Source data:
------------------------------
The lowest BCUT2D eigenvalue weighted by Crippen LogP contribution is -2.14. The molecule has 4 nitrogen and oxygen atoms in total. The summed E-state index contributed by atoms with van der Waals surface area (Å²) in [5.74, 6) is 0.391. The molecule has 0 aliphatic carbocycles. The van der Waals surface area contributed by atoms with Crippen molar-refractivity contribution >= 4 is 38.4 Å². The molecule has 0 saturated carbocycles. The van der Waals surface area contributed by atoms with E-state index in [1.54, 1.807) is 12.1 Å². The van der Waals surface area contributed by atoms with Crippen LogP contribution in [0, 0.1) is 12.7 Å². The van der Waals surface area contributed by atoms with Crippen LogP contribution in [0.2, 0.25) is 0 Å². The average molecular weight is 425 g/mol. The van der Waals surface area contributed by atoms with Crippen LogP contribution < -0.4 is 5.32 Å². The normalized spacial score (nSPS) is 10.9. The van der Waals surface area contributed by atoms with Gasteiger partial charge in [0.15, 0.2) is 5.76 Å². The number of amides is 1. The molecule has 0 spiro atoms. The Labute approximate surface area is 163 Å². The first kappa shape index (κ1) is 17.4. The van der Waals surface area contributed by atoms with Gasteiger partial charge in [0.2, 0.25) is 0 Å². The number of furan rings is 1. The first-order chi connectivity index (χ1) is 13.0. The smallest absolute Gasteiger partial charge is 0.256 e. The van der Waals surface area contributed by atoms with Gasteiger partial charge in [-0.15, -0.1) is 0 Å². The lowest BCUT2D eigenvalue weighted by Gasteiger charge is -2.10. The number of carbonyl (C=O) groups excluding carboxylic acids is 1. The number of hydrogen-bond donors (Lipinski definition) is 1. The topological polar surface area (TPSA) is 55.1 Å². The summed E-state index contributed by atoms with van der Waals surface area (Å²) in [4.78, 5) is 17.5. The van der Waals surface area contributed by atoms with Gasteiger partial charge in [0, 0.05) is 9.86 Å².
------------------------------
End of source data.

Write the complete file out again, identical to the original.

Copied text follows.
The lowest BCUT2D eigenvalue weighted by Crippen LogP contribution is -2.14. The molecule has 4 nitrogen and oxygen atoms in total. The summed E-state index contributed by atoms with van der Waals surface area (Å²) in [5.74, 6) is 0.391. The molecule has 0 aliphatic carbocycles. The van der Waals surface area contributed by atoms with Crippen molar-refractivity contribution >= 4 is 38.4 Å². The molecule has 0 saturated carbocycles. The van der Waals surface area contributed by atoms with E-state index in [1.54, 1.807) is 12.1 Å². The van der Waals surface area contributed by atoms with Crippen LogP contribution in [0, 0.1) is 12.7 Å². The van der Waals surface area contributed by atoms with Crippen LogP contribution in [0.2, 0.25) is 0 Å². The average molecular weight is 425 g/mol. The van der Waals surface area contributed by atoms with Crippen LogP contribution < -0.4 is 5.32 Å². The normalized spacial score (nSPS) is 10.9. The van der Waals surface area contributed by atoms with Gasteiger partial charge in [0.15, 0.2) is 5.76 Å². The number of amides is 1. The molecule has 0 spiro atoms. The Labute approximate surface area is 163 Å². The first kappa shape index (κ1) is 17.4. The van der Waals surface area contributed by atoms with Gasteiger partial charge in [0.2, 0.25) is 0 Å². The number of furan rings is 1. The first-order chi connectivity index (χ1) is 13.0. The smallest absolute Gasteiger partial charge is 0.256 e. The van der Waals surface area contributed by atoms with Gasteiger partial charge in [-0.15, -0.1) is 0 Å². The lowest BCUT2D eigenvalue weighted by Gasteiger charge is -2.10. The number of carbonyl (C=O) groups excluding carboxylic acids is 1. The number of hydrogen-bond donors (Lipinski definition) is 1. The topological polar surface area (TPSA) is 55.1 Å². The summed E-state index contributed by atoms with van der Waals surface area (Å²) in [4.78, 5) is 17.5. The van der Waals surface area contributed by atoms with Gasteiger partial charge in [0, 0.05) is 9.86 Å².